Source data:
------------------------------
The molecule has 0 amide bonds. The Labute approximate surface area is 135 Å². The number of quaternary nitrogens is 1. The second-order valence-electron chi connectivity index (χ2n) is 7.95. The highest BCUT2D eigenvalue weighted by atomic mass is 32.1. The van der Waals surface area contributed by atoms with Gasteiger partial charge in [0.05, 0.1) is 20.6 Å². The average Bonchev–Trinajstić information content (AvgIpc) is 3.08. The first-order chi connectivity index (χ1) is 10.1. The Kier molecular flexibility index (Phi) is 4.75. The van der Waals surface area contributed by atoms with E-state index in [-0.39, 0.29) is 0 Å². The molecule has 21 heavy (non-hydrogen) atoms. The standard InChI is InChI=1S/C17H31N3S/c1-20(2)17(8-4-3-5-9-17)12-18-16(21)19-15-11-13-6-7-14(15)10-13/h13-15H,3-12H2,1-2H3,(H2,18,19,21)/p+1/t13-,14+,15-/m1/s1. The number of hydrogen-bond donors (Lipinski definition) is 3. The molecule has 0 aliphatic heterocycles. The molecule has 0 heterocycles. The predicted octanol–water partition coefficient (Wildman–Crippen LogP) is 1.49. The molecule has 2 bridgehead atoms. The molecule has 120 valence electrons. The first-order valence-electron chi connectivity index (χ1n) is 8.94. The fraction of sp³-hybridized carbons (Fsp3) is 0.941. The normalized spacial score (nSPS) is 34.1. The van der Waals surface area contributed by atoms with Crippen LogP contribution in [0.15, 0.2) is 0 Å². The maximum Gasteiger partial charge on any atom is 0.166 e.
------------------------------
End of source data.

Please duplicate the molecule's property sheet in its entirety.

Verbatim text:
The molecule has 0 amide bonds. The Labute approximate surface area is 135 Å². The number of quaternary nitrogens is 1. The second-order valence-electron chi connectivity index (χ2n) is 7.95. The highest BCUT2D eigenvalue weighted by atomic mass is 32.1. The van der Waals surface area contributed by atoms with Gasteiger partial charge in [0.05, 0.1) is 20.6 Å². The average Bonchev–Trinajstić information content (AvgIpc) is 3.08. The first-order chi connectivity index (χ1) is 10.1. The Kier molecular flexibility index (Phi) is 4.75. The van der Waals surface area contributed by atoms with E-state index in [-0.39, 0.29) is 0 Å². The molecule has 21 heavy (non-hydrogen) atoms. The standard InChI is InChI=1S/C17H31N3S/c1-20(2)17(8-4-3-5-9-17)12-18-16(21)19-15-11-13-6-7-14(15)10-13/h13-15H,3-12H2,1-2H3,(H2,18,19,21)/p+1/t13-,14+,15-/m1/s1. The number of hydrogen-bond donors (Lipinski definition) is 3. The molecule has 0 aliphatic heterocycles. The molecule has 0 heterocycles. The predicted octanol–water partition coefficient (Wildman–Crippen LogP) is 1.49. The molecule has 2 bridgehead atoms. The molecule has 120 valence electrons. The first-order valence-electron chi connectivity index (χ1n) is 8.94. The fraction of sp³-hybridized carbons (Fsp3) is 0.941. The normalized spacial score (nSPS) is 34.1. The van der Waals surface area contributed by atoms with Crippen LogP contribution in [0.15, 0.2) is 0 Å². The maximum Gasteiger partial charge on any atom is 0.166 e.